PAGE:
Research Finds Black Elementary School Students Are Catching Up to Whites in Reading Achievement

A study conducted by scholars at the Institute for Social Research at the University of Michigan has found that in addition to the well-publicized achievement gaps between white and black students, there are significant education gaps within racial and ethnic groups.

The study, presented recently at the annual meeting of the Society for Research on Educational Effectiveness in Washington, contended that these intraracial achievement gaps tend to disappear as children progress through elementary school.

The research showed that there were significant differences in reading scores among the group of black students in kindergarten. But by the time black students reached the fifth grade, the reading scores of the low-performing kindergarten students had caught up to the scores of the high-performing group. Furthermore, the percentage of black students in the high-performing group in fifth grade was only slightly below the percentage of white students who scored at high levels.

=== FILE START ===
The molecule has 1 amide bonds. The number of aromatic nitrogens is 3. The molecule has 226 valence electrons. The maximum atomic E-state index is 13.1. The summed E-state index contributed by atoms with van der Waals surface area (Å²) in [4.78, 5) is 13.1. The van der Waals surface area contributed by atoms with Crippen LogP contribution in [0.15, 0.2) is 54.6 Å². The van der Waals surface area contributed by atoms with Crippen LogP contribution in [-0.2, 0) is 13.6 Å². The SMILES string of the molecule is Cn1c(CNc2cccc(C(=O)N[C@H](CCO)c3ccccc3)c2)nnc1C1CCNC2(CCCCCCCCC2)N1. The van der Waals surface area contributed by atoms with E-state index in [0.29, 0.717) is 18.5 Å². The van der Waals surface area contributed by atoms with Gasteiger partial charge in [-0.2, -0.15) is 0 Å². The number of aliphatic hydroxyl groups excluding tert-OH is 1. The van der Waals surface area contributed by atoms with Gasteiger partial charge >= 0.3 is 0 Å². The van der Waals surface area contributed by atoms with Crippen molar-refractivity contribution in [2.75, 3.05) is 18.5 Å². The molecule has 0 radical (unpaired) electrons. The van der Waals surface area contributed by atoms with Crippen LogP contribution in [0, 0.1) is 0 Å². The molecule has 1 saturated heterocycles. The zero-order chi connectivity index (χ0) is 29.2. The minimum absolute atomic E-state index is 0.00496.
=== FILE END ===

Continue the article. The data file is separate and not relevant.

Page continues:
The authors of the report conclude that the nation’s elementary schools are doing a good job in increasing reading achievement among students of all races and that schooling tends to produce a relative degree of racial equality.

But the results also showed that very few black students start out in the high-performing group in mathematics at the kindergarten level. And very few have progressed into the high-performing group by fifth grade.